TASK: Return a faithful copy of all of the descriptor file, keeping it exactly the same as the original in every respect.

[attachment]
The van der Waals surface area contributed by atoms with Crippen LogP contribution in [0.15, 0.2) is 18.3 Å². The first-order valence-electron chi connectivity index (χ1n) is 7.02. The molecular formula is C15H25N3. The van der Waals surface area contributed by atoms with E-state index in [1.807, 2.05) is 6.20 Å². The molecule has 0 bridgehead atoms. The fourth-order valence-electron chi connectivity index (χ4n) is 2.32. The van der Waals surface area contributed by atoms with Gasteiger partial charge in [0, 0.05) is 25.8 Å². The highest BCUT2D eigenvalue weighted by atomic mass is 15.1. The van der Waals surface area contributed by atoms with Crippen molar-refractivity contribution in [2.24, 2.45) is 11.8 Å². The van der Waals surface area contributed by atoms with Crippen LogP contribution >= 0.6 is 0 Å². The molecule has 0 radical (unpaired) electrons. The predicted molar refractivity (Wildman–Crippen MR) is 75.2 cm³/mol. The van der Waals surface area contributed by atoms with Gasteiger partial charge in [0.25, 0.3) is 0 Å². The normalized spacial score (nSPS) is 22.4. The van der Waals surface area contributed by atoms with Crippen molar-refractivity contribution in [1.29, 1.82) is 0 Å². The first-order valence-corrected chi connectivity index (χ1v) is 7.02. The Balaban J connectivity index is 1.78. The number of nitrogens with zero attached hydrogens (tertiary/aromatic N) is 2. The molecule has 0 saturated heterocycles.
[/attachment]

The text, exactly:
The van der Waals surface area contributed by atoms with Crippen LogP contribution in [0.15, 0.2) is 18.3 Å². The first-order valence-electron chi connectivity index (χ1n) is 7.02. The molecular formula is C15H25N3. The van der Waals surface area contributed by atoms with E-state index in [1.807, 2.05) is 6.20 Å². The molecule has 0 bridgehead atoms. The fourth-order valence-electron chi connectivity index (χ4n) is 2.32. The van der Waals surface area contributed by atoms with Gasteiger partial charge in [0, 0.05) is 25.8 Å². The highest BCUT2D eigenvalue weighted by atomic mass is 15.1. The van der Waals surface area contributed by atoms with Crippen molar-refractivity contribution in [2.24, 2.45) is 11.8 Å². The van der Waals surface area contributed by atoms with Crippen LogP contribution >= 0.6 is 0 Å². The molecule has 0 radical (unpaired) electrons. The predicted molar refractivity (Wildman–Crippen MR) is 75.2 cm³/mol. The van der Waals surface area contributed by atoms with Gasteiger partial charge in [0.25, 0.3) is 0 Å². The normalized spacial score (nSPS) is 22.4. The van der Waals surface area contributed by atoms with Crippen molar-refractivity contribution in [1.29, 1.82) is 0 Å². The first-order valence-corrected chi connectivity index (χ1v) is 7.02. The Balaban J connectivity index is 1.78. The number of nitrogens with zero attached hydrogens (tertiary/aromatic N) is 2. The molecule has 0 saturated heterocycles.